Presumptive Democratic presidential nominee Hillary Clinton was in Springfield, Ill., Wednesday where she sought to use the symbolism of a historic landmark to draw parallels to a present-day America that is in need of repairing deepening racial and cultural divides.

The Old State Capitol — where Abraham Lincoln delivered his famous "A house divided" speech in 1858 warning against the ills of slavery and where Barack Obama launched his presidential bid in 2007 — served as the backdrop for Clinton as she spoke of how "America's long struggle with race is far from finished."

Episode 711: Hooked on Heroin

1 hour ago

When we meet the heroin dealer called Bone, he has just shot up. He has a lot to say anyway. He tells us about his career--it pretty much tracks the evolution of drug use in America these past ten years or so. He tells us about his rough past. And he tells us about how he died a week ago. He overdosed on his own supply and his friend took his body to the emergency room, then left.

New British Prime Minister Theresa May announced six members of her Cabinet Wednesday.

Amid a sweeping crackdown on dissent in Egypt, security forces have forcibly disappeared hundreds of people since the beginning of 2015, according to a new report from Amnesty International.

It's an "unprecedented spike," the group says, with an average of three or four people disappeared every day.

The Republican Party, as it prepares for its convention next week has checked off item No. 1 on its housekeeping list — drafting a party platform. The document reflects the conservative views of its authors, many of whom are party activists. So don't look for any concessions to changing views among the broader public on key social issues.

Many public figures who took to Twitter and Facebook following the murder of five police officers in Dallas have faced public blowback and, in some cases, found their employers less than forgiving about inflammatory and sometimes hateful online comments.

As Venezuela unravels — with shortages of food and medicine, as well as runaway inflation — President Nicolas Maduro is increasingly unpopular. But he's still holding onto power.

"The truth in Venezuela is there is real hunger. We are hungry," says a man who has invited me into his house in the northwestern city of Maracaibo, but doesn't want his name used for fear of reprisals by the government.

The wiry man paces angrily as he speaks. It wasn't always this way, he says, showing how loose his pants are now.

Ask a typical teenage girl about the latest slang and girl crushes and you might get answers like "spilling the tea" and Taylor Swift. But at the Girl Up Leadership Summit in Washington, D.C., the answers were "intersectional feminism" — the idea that there's no one-size-fits-all definition of feminism — and U.N. climate chief Christiana Figueres.

Copyright 2016 NPR. To see more, visit http://www.npr.org/.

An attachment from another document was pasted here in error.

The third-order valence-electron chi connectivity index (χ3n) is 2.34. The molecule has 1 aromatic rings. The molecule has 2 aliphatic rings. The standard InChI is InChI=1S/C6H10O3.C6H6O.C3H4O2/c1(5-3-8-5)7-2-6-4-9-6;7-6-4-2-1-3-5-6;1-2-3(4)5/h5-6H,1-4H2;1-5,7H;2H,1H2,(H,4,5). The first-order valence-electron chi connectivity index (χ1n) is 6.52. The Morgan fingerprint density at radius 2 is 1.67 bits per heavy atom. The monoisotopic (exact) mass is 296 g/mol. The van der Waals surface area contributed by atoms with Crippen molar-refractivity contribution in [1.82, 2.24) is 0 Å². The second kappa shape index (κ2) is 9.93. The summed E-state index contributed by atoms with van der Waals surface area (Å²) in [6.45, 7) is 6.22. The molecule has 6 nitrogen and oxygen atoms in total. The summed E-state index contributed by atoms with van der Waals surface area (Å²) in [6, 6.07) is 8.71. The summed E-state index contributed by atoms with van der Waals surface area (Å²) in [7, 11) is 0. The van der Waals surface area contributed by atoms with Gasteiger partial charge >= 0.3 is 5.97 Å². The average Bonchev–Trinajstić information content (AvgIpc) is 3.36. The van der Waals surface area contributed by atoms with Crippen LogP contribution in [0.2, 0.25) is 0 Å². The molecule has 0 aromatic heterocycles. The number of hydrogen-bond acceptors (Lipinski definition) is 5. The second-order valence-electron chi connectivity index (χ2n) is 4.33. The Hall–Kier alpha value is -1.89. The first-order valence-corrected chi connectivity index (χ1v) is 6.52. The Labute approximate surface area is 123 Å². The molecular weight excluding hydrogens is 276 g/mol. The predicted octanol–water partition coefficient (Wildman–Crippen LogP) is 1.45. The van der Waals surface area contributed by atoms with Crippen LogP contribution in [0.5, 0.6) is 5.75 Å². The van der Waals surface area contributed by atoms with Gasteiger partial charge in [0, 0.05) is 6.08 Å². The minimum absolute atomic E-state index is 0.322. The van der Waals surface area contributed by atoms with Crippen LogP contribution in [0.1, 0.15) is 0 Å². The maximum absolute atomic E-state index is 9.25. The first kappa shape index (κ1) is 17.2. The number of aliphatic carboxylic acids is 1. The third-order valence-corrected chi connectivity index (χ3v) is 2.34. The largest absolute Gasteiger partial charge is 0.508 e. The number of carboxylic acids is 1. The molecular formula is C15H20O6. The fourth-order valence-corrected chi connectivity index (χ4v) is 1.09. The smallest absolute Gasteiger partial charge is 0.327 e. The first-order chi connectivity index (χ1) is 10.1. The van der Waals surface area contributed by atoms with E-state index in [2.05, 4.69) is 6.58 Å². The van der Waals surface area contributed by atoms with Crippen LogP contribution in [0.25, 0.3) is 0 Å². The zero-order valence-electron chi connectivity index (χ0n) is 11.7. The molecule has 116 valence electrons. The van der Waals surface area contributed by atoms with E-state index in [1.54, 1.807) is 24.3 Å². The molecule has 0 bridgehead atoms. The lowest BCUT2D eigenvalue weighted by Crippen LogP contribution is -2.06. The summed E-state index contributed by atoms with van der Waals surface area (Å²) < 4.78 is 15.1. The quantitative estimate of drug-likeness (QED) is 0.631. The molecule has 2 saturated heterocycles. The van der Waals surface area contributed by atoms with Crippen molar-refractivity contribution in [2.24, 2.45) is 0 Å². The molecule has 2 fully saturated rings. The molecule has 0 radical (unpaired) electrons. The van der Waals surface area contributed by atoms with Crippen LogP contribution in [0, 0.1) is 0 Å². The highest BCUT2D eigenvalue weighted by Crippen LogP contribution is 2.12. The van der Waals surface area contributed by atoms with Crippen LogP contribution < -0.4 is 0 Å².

Arizona Hispanics Poised To Swing State Blue

5 hours ago
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Reporter Glenn Greenwald, eBay Founder Forming New Venture

Oct 16, 2013

Glenn Greenwald, the reporter and blogger who broke the story on the National Security Agency's massive surveillance program, is leaving Britain's Guardian newspaper to join a new media venture.

Reuters reported Wednesday that the project will be funded by billionaire philanthropist Pierre Omidyar. The 46-year-old Omidyar founded auction site eBay in 1995 and became a billionaire at the age of 31 during the site's 1998 initial public offering.

Forbes estimates Omidyar's net worth at $8.5 billion. He has funded journalism projects before through his Omidyar Network, a "philanthropic investment firm" he runs with his wife, Pamela.

However, in a conversation with NYU's Jay Rosen on Tuesday, Omidyar revealed that the new venture will be funded outside of his philanthropy and with his own personal investment. He also said that there is no print product involved and it is an all-digital, for-profit news venture. It will also not be a niche product and will cover sports, business, entertainment and technology.

The news site, he said, will be based on a "personal franchise model." In essence it appears the goal is to seek out more journalists like Greenwald who "have their own reputations, deep subject matter expertise, clear points of view, an independent and outsider spirit, a dedicated online following, and their own way of working."

In a statement posted on the Omidyar Group site, he said: "I want to find ways to convert mainstream readers into engaged citizens. I think there's more that can be done in this space, and I'm eager to explore the possibilities."

The initial news of Greenwald's departure and the new media site was first reported on Tuesday by Buzzfeed. In an ironic twist, the news was leaked early, before Greenwald and Omidyar were prepared to announce it, so further details were not provided at the time.

Guardian spokeswoman Jennifer Lindauer said they were "disappointed" to lose Greenwald, but that they were leaving on good terms and considered him "a remarkable journalist."

Greenwald posted this statement on his blog on Tuesday:

"My partnership with the Guardian has been extremely fruitful and fulfilling: I have high regard for the editors and journalists with whom I worked and am incredibly proud of what we achieved.

"The decision to leave was not an easy one, but I was presented with a once-in-a-career dream journalistic opportunity that no journalist could possibly decline."

The new site also sought to hire Laura Poitras, reports the Washington Post, the filmmaker who was instrumental in linking former NSA contractor Edward Snowden to Greenwald and Barton Gellman of The Washington Post.

Greenwald told Buzzfeed in August that he and Poitras will continue to be the only two people with full access to the documents provided by Snowden.

Copyright 2013 NPR. To see more, visit http://www.npr.org/.